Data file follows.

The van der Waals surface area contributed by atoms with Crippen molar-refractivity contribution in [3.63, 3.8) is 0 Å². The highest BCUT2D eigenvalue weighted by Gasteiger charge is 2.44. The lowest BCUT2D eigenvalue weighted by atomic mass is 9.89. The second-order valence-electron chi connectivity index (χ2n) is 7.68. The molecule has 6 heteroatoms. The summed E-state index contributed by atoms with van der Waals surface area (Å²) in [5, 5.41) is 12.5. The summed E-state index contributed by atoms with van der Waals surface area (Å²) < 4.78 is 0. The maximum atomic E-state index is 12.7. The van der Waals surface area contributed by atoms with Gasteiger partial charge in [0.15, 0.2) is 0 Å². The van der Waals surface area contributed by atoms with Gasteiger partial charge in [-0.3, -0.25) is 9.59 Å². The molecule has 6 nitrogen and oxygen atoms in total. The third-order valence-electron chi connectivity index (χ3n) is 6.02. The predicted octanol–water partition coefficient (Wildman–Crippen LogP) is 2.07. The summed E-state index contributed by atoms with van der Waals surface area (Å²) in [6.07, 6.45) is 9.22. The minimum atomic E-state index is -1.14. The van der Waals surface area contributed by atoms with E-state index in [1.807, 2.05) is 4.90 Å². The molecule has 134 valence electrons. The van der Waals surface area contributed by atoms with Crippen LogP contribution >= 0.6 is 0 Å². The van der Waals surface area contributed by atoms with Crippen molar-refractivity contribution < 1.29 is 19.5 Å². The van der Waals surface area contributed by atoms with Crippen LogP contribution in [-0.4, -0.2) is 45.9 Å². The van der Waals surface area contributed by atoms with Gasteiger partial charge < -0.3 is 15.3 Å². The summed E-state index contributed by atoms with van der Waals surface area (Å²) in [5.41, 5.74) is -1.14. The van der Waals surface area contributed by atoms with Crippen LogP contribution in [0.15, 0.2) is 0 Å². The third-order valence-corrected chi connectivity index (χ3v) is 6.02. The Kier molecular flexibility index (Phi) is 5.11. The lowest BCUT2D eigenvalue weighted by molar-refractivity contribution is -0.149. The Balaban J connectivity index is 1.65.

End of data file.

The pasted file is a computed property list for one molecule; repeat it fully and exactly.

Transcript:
The van der Waals surface area contributed by atoms with Crippen molar-refractivity contribution in [3.63, 3.8) is 0 Å². The highest BCUT2D eigenvalue weighted by Gasteiger charge is 2.44. The lowest BCUT2D eigenvalue weighted by atomic mass is 9.89. The second-order valence-electron chi connectivity index (χ2n) is 7.68. The molecule has 6 heteroatoms. The summed E-state index contributed by atoms with van der Waals surface area (Å²) in [5, 5.41) is 12.5. The summed E-state index contributed by atoms with van der Waals surface area (Å²) < 4.78 is 0. The maximum atomic E-state index is 12.7. The van der Waals surface area contributed by atoms with Gasteiger partial charge in [0.15, 0.2) is 0 Å². The van der Waals surface area contributed by atoms with Gasteiger partial charge in [-0.3, -0.25) is 9.59 Å². The molecule has 6 nitrogen and oxygen atoms in total. The third-order valence-electron chi connectivity index (χ3n) is 6.02. The predicted octanol–water partition coefficient (Wildman–Crippen LogP) is 2.07. The summed E-state index contributed by atoms with van der Waals surface area (Å²) in [6.07, 6.45) is 9.22. The minimum atomic E-state index is -1.14. The van der Waals surface area contributed by atoms with E-state index in [1.807, 2.05) is 4.90 Å². The molecule has 134 valence electrons. The van der Waals surface area contributed by atoms with Crippen LogP contribution >= 0.6 is 0 Å². The van der Waals surface area contributed by atoms with Crippen molar-refractivity contribution < 1.29 is 19.5 Å². The van der Waals surface area contributed by atoms with Crippen LogP contribution in [-0.4, -0.2) is 45.9 Å². The van der Waals surface area contributed by atoms with Gasteiger partial charge < -0.3 is 15.3 Å². The summed E-state index contributed by atoms with van der Waals surface area (Å²) in [5.41, 5.74) is -1.14. The van der Waals surface area contributed by atoms with Crippen LogP contribution in [0.15, 0.2) is 0 Å². The third-order valence-corrected chi connectivity index (χ3v) is 6.02. The Kier molecular flexibility index (Phi) is 5.11. The lowest BCUT2D eigenvalue weighted by molar-refractivity contribution is -0.149. The Balaban J connectivity index is 1.65.